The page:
I arrived home from work and ignored the cat as he loudly castigated me for having the gall to leave him alone yet again. Walking into the kitchen to wash out my travel mug, I looked out the window over the sink. Or at least I tried to look out the window. Blocking my view was a jittering, oily mass of black flies buzzing against the glass. A group of flies is called a “business” and these flies were all up in mine. I dropped my mug in the sink and backed away in horror, frantically trying to remember which of the Dark Gods I had angered this week.
Where could they have all come from? The apartment was fly-free that morning and now less than ten hours later it was host to a plague of the ugly bastards. And they were huge! Each one the size of my pinky nail and I have large hands (yes, it’s true what they say about gals with large hands. I have no idea what that is, but it’s true).
I pointed an accusing finger at the cat. “What good are you? Did you even try to kill any of those things?”
The cat gave me a “Not my problem, bitch” look and proceeded to lick the area where his testicles used to be.
This was a battle I would have to fight on my own.
Because I didn’t own a fly swatter or a flame-thrower and I feared using my shoe would break the glass, I armed myself with enough paper towels to give the Brawny lumberjack the uh-oh feeling. I approached the window expecting the flies to, well, fly, but they just did a skittering juke and jive across the glass. I don’t know if it was their bloated size, but their reaction time was slow for what I expected from a fly. Fortunately, this made them easy to kill. Unfortunately, this also upped the creepy-weird-gross-out factor to eleven.
The flies barely moved as I smashed them, sometimes two and three at a time, with the paper towels leaving greasy, brown-green smears on the glass. It’s like they were resigned to their fate and accepted the dry, white press of death with cold detachment. I was not similarly unaffected. I barely managed to suppress a violent case of dry-heaves as one by one I popped flies against the glass like some kind of Lovecraftian bubble wrap.
About thirty minutes later I had over sixty confirmed kills. I poured myself a quadruple red wine and sipped it as involuntary heebie-jeebie seizures wracked my body. Throughout the rest of the evening, I dispatched a few more flies that must have had a stronger will to live and had flown away from the carnage at the kitchen window. Before I went to bed, I checked each room of the apartment and finding them clear of flying vermin, I settled under the covers and prayed for a dreamless sleep.
The next morning the only signs of life were me and the cat, as it should be. I left for work relieved that my bug gut splattered ordeal was behind me.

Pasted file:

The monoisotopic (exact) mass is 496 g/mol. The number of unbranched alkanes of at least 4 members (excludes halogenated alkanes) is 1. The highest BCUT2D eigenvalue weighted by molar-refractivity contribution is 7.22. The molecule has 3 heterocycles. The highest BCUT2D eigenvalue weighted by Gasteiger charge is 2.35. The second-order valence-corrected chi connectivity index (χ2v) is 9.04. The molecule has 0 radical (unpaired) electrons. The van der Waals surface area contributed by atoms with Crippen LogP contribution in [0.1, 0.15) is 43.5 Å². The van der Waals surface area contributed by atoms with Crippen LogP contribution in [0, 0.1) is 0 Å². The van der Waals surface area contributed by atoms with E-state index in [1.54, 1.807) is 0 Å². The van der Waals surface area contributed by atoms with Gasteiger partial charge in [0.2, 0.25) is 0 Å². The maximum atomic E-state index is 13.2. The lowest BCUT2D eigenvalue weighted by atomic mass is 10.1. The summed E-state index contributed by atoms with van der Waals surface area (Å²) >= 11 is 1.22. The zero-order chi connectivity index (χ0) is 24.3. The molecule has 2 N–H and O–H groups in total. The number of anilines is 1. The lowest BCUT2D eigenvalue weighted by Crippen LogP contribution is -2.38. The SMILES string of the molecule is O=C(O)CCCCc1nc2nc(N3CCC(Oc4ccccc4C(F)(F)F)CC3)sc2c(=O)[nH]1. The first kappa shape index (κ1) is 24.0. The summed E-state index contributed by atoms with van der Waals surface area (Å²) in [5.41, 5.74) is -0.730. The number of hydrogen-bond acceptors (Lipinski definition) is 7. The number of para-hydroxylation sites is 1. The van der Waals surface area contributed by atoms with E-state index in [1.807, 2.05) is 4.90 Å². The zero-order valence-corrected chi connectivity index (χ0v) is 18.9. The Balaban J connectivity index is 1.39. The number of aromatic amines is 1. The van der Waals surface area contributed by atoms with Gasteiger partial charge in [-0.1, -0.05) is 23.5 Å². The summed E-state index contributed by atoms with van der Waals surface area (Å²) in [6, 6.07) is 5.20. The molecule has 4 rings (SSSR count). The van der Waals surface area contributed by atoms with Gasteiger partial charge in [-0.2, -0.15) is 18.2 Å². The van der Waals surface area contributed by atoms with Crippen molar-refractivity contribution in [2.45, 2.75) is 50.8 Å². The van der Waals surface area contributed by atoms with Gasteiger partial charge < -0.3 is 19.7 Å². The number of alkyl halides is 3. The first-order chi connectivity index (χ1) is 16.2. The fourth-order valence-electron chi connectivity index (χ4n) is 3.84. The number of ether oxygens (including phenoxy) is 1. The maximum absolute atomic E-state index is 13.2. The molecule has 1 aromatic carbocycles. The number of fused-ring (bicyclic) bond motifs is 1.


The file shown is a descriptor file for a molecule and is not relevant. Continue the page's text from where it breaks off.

Until I got home and found my kitchen window infested with buzzing black flies once again.
I screamed some barely intelligible obscenity and the cat darted for cover in another room. As I smashed flies with hand-fulls of paper towels, I scoured my brain for any possible explanation. None of the windows or doors had been left open, the trash was empty, and I hadn’t smelled anything that even remotely resembled death in the apartment since I’d moved in months ago. What was going on? Did I unknowingly anger an old gypsy woman? Was there a portal to hell hidden in the baseboard?
I stuck a straw down the neck of my bottle of wine and called my sister. “I’m living in a Stephen King novel,” I told her.
She listened to my tale of woe and asked the pertinent questions. “Are they arranging themselves so they form words? Like GET OUT or DIE?”
I took a long pull from the straw. “Not yet. I’m thinking about impaling some of the corpses on toothpicks, you know, as a warning to the others.”
“So far, there haven’t been any in my bedroom, so I think I’m safe during the night.” I saw an errant fly crawling along the living room wall and absently squashed it.
“Keep the door closed. And text me in the morning so I know you’re alive or haven’t been assimilated into their fly society.”
“Maybe we should have a code phrase. So you know it’s me and not the flies pretending to be me.”
I pictured two flies walking across my phone’s keyboard to type out, “THIZ IZZ AMY. NO WORRIEZZ. STILL HUMANZ. TOTES NOT A FLYZ.” Then I imagined them fighting with the auto-correct and the image made me laugh enough so I could go to sleep without feeling phantom
fliez flies crawling across my skin.
In the morning, the apartment was fly-free, but I knew their little routine by now. Coming home from work, I took a deep breath and walked into the kitchen. The window above the sink was populated with only about a dozen flies, not the fifty or sixty I’d come to expect. For most people, a dozen flies would be cause for alarm, but for me it was practically a vacation. I killed them all swiftly and mercilessly then made myself a quesadilla.
Over the next few days, there were fewer and fewer flies until the glorious evening when I arrived home and nary a fly greeted me from my kitchen window. I’d already made myself a paper towel mitten purely out of habit, so I unwrapped my hand and folded the sections neatly so I could use them one at a time like a normal person. Not being forced to begin my evening with mass murder was a relief, however something felt . . . off. It’s not that I missed killing swarms of flies (I’m only blood thirsty in my fiction), but it had become familiar. The evil you know, and all that noise. Now that this trial was over, I couldn’t help but wonder what new eldritch horror awaited me with drool-slicked fangs just beyond the periphery of my current reality.
If it’s spiders, I’m moving.